DNA testing order

The New South Wales Supreme Court has considered a request for DNA testing to determine the paternity of a child in Attorney-General in and for the State of New South Wales; ex parte Thomas Hollins [2016] NSWSC 622.

The child was born in Prague, Croatia. The child’s mother commenced a paternity suit against Mr Hollins (who lives in New South Wales) in the District Court in Prague. The District Court made a request for judicial assistance pursuant to the Hague Convention of 18 March on the Taking of Evidence Abroad in Civil or Commercial Matters.

In the judgment delivered on 10 May 2016, Mr Hollins was ordered to provide DNA samples for testing. The judge cited Mr Hollins’ refusal to pay child support on the grounds that he did not believe he was the child’s father and the public policy interest that children should be able to know who their father is.

To view the judgment, click here.

To view our previous article on Victorian donor law, click here.

Lawyers for allegedly negligent doctor withheld evidence

Lawyers acting for a surgeon defending a medical negligence claim have been accused of potentially breaching their duty to act honestly and to avoid misleading the Court. The claim arose following a series of operations carried out by the surgeon for a knee ligament injury which resulted in serious complications including a bacterial infection.

The lawyers for the surgeon had sourced three expert reports in support of their defence; however, the expert subsequently wrote a fourth report expressing a contrary view to the earlier reports. The fourth report was not served until one day before the trial, despite being in the lawyers’ possession for almost two years.

Associate Justice Mossop found that the surgeon’s lawyers misled the Court and the other parties to the proceeding by creating the impression that the failure to serve the report was the result of an oversight rather than a deliberate decision.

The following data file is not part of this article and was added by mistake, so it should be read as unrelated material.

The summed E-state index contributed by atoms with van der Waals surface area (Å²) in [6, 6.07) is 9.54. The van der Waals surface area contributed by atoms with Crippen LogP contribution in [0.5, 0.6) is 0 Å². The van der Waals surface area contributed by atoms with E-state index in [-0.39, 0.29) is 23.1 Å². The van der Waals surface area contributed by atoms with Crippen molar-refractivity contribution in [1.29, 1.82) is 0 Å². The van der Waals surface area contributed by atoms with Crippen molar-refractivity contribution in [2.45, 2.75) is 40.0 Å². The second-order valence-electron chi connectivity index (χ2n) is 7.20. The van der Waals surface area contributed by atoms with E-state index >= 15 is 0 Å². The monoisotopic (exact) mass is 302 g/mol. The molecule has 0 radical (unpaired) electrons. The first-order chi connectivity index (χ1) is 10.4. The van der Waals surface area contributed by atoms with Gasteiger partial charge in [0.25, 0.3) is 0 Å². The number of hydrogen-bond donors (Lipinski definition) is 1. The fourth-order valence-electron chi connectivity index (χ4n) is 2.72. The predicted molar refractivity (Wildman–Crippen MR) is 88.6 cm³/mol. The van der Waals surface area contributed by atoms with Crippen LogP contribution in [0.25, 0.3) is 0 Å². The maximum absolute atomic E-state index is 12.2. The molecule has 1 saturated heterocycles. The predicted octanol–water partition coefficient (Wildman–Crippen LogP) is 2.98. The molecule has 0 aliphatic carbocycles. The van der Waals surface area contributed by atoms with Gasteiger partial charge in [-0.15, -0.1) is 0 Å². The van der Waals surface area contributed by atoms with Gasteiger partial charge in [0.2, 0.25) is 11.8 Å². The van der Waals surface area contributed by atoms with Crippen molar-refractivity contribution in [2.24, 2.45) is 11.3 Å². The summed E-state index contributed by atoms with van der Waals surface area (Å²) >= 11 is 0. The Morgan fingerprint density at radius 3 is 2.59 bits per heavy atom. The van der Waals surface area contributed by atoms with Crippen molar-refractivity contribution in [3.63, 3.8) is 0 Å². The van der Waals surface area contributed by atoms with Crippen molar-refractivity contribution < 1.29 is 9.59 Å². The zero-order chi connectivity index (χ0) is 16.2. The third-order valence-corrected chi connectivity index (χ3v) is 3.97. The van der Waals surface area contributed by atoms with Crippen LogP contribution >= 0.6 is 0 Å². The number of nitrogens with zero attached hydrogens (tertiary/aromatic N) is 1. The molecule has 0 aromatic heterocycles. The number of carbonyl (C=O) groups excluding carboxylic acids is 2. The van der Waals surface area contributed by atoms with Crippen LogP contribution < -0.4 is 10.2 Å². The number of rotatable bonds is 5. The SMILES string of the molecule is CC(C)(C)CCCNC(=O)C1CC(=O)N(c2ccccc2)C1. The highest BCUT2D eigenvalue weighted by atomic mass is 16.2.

An order was made to grant the plaintiff access to communications of the surgeon’s lawyers.


AHPRA prosecutes former doctor

An owner and practice manager of an Armadale cosmetic treatment clinic pleaded guilty in the Melbourne Magistrates’ Court to a charge of recklessly holding themselves out as a registered medical practitioner (under section 116(1)(c) of the Health Practitioner Regulation National Law) for almost a year during 2014 and 2015.

The owner and practice manager was formerly a doctor but surrendered their registration in 2010.

The former doctor was fined $10,000 and ordered to pay the prosecution’s costs of $35,000 and to provide an undertaking of good behaviour for two-and-a-half years. They were sentenced without conviction on the basis that they had retrained as a lawyer and a conviction may have a negative impact on their chance of attaining admission to the legal profession.

The current registration status of all of Australia’s registered health practitioners is published on the Register of Practitioners. If a person’s name does not appear on the Register, they are not registered to practise in a regulated health profession in Australia. The Medical Board of Australia has recently issued guidelines for medical practitioners who perform cosmetic medical and surgical procedures, which will take effect on 1 October 2016.

To view the guidelines, click here.

To view the media release, click here.